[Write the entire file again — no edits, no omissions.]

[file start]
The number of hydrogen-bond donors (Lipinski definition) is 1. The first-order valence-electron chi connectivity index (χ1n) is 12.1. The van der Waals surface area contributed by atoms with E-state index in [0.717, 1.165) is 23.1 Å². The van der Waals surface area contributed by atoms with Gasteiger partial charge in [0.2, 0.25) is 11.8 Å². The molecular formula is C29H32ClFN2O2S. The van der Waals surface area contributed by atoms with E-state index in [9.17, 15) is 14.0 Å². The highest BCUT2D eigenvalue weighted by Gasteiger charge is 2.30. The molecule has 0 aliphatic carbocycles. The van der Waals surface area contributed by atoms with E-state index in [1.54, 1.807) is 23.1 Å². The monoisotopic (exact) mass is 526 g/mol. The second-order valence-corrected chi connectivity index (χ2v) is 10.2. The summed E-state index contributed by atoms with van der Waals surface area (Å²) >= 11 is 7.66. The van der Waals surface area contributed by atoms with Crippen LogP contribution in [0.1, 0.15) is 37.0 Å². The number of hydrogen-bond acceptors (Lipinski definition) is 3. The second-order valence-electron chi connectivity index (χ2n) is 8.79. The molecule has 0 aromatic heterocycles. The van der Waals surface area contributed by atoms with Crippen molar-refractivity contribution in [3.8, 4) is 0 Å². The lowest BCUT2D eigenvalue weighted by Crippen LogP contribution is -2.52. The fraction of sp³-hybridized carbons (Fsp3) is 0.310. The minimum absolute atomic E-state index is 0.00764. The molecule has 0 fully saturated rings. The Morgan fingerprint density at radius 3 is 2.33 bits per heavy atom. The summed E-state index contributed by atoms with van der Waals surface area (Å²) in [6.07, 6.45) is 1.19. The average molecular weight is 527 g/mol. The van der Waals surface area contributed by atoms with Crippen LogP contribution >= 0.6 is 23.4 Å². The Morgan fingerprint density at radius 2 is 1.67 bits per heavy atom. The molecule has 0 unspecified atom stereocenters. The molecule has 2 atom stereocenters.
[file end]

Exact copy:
The number of hydrogen-bond donors (Lipinski definition) is 1. The first-order valence-electron chi connectivity index (χ1n) is 12.1. The van der Waals surface area contributed by atoms with E-state index in [0.717, 1.165) is 23.1 Å². The van der Waals surface area contributed by atoms with Gasteiger partial charge in [0.2, 0.25) is 11.8 Å². The molecular formula is C29H32ClFN2O2S. The van der Waals surface area contributed by atoms with E-state index in [9.17, 15) is 14.0 Å². The highest BCUT2D eigenvalue weighted by Gasteiger charge is 2.30. The molecule has 0 aliphatic carbocycles. The van der Waals surface area contributed by atoms with E-state index in [1.54, 1.807) is 23.1 Å². The monoisotopic (exact) mass is 526 g/mol. The second-order valence-corrected chi connectivity index (χ2v) is 10.2. The summed E-state index contributed by atoms with van der Waals surface area (Å²) >= 11 is 7.66. The van der Waals surface area contributed by atoms with Crippen LogP contribution in [0.1, 0.15) is 37.0 Å². The number of hydrogen-bond acceptors (Lipinski definition) is 3. The second-order valence-electron chi connectivity index (χ2n) is 8.79. The molecule has 0 aromatic heterocycles. The van der Waals surface area contributed by atoms with Crippen molar-refractivity contribution in [3.8, 4) is 0 Å². The lowest BCUT2D eigenvalue weighted by Crippen LogP contribution is -2.52. The fraction of sp³-hybridized carbons (Fsp3) is 0.310. The minimum absolute atomic E-state index is 0.00764. The molecule has 0 fully saturated rings. The Morgan fingerprint density at radius 3 is 2.33 bits per heavy atom. The summed E-state index contributed by atoms with van der Waals surface area (Å²) in [6.07, 6.45) is 1.19. The average molecular weight is 527 g/mol. The van der Waals surface area contributed by atoms with Crippen LogP contribution >= 0.6 is 23.4 Å². The Morgan fingerprint density at radius 2 is 1.67 bits per heavy atom. The molecule has 0 unspecified atom stereocenters. The molecule has 2 atom stereocenters.